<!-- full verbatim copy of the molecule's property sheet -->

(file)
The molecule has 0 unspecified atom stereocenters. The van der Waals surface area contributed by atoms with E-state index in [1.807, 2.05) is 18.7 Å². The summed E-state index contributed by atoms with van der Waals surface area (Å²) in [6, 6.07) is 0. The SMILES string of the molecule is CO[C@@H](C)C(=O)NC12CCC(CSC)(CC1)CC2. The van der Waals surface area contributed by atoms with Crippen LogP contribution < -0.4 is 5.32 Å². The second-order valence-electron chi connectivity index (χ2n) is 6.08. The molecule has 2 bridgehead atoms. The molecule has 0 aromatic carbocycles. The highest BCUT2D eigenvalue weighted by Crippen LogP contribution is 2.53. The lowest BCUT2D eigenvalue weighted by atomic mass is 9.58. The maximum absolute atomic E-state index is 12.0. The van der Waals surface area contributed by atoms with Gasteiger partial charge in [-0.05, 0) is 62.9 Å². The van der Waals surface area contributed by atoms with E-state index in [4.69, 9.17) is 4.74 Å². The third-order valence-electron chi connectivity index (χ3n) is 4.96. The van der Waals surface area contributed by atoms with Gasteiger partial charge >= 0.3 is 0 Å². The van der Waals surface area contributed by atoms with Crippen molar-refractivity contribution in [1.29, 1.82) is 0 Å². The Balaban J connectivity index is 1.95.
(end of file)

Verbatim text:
The molecule has 0 unspecified atom stereocenters. The van der Waals surface area contributed by atoms with E-state index in [1.807, 2.05) is 18.7 Å². The summed E-state index contributed by atoms with van der Waals surface area (Å²) in [6, 6.07) is 0. The SMILES string of the molecule is CO[C@@H](C)C(=O)NC12CCC(CSC)(CC1)CC2. The van der Waals surface area contributed by atoms with Crippen LogP contribution < -0.4 is 5.32 Å². The second-order valence-electron chi connectivity index (χ2n) is 6.08. The molecule has 2 bridgehead atoms. The molecule has 0 aromatic carbocycles. The highest BCUT2D eigenvalue weighted by Crippen LogP contribution is 2.53. The lowest BCUT2D eigenvalue weighted by atomic mass is 9.58. The maximum absolute atomic E-state index is 12.0. The van der Waals surface area contributed by atoms with Gasteiger partial charge in [-0.05, 0) is 62.9 Å². The van der Waals surface area contributed by atoms with E-state index in [4.69, 9.17) is 4.74 Å². The third-order valence-electron chi connectivity index (χ3n) is 4.96. The van der Waals surface area contributed by atoms with Gasteiger partial charge >= 0.3 is 0 Å². The van der Waals surface area contributed by atoms with Crippen molar-refractivity contribution in [1.29, 1.82) is 0 Å². The Balaban J connectivity index is 1.95.